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Hoffmann, R. A wiki for the life sciences where authorship matters. Nature Genetics (2008)

Enhanced targeting and killing of tumor cells expressing the CXC chemokine receptor 4 by transducible anticancer peptides.

Protein transduction domains (PTDs), such as the TAT PTD, have been shown to deliver a wide variety of cargo in cell culture and to treat preclinical models of cancer and cerebral ischemia. The TAT PTD enters cells by a lipid raft-dependent macropinocytosis mechanism that all cells perform. Consequently, PTDs resemble small-molecule therapeutics in their lack of pharmacologic tissue specificity in vivo. However, several human malignancies overexpress specific receptors, including HER2 in breast cancer, GnRH in ovarian carcinomas, and CXC chemokine receptor 4 (CXCR4) in multiple malignancies. To target tumor cells that overexpress the CXCR4 receptor, we linked the CXCR4 DV3 ligand to two transducible anticancer peptides: a p53- activating peptide (DV3-TATp53C') and a cyclin-dependent kinase 2 antagonist peptide (DV3-TAT-RxL). Treatment of tumor cells expressing the CXCR4 receptor with either the DV3-TATp53C' or DV3-TAT-RxL targeted peptides resulted in an enhancement of tumor cell killing compared with treatment with nontargeted parental peptides. In contrast, there was no difference between DV3 targeted peptide and nontargeted, parental peptide treatment of non-CXCR4-expressing tumor cells. These observations show that a multidomain approach can be used to further refine and enhance the tumor selectivity of biologically active, transducible macromolecules for treating cancer.[1]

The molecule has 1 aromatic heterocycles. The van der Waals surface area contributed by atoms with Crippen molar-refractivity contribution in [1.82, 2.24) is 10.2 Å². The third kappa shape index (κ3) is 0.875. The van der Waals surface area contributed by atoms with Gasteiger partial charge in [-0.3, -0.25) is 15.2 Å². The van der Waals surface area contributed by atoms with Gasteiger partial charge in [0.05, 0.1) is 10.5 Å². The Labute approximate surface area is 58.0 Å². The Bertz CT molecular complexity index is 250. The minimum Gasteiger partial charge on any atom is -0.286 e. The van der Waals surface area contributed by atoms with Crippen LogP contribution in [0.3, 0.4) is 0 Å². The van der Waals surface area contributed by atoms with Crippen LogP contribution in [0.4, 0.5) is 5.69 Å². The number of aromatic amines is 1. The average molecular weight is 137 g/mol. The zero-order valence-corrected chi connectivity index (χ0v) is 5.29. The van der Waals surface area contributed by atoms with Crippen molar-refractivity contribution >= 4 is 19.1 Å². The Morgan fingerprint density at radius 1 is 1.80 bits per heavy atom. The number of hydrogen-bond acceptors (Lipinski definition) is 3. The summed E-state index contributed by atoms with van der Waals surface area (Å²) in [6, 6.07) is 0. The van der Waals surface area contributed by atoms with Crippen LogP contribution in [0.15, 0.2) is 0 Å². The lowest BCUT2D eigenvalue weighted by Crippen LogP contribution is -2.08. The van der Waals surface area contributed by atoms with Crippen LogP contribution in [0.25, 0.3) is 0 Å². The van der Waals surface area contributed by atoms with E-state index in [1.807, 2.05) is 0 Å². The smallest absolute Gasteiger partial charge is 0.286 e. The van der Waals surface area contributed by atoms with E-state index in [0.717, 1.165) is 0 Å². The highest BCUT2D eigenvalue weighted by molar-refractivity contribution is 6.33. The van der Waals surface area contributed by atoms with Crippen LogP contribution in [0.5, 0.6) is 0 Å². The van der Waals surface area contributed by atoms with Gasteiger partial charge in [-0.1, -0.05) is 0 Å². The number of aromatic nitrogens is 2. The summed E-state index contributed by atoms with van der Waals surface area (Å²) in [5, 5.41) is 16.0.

1. Enhanced targeting and killing of tumor cells expressing the CXC chemokine receptor 4 by transducible anticancer peptides. Snyder, E.L., Saenz, C.C., Denicourt, C., Meade, B.R., Cui, X.S., Kaplan, I.M., Dowdy, S.F. Cancer Res. (2005) [Pubmed]
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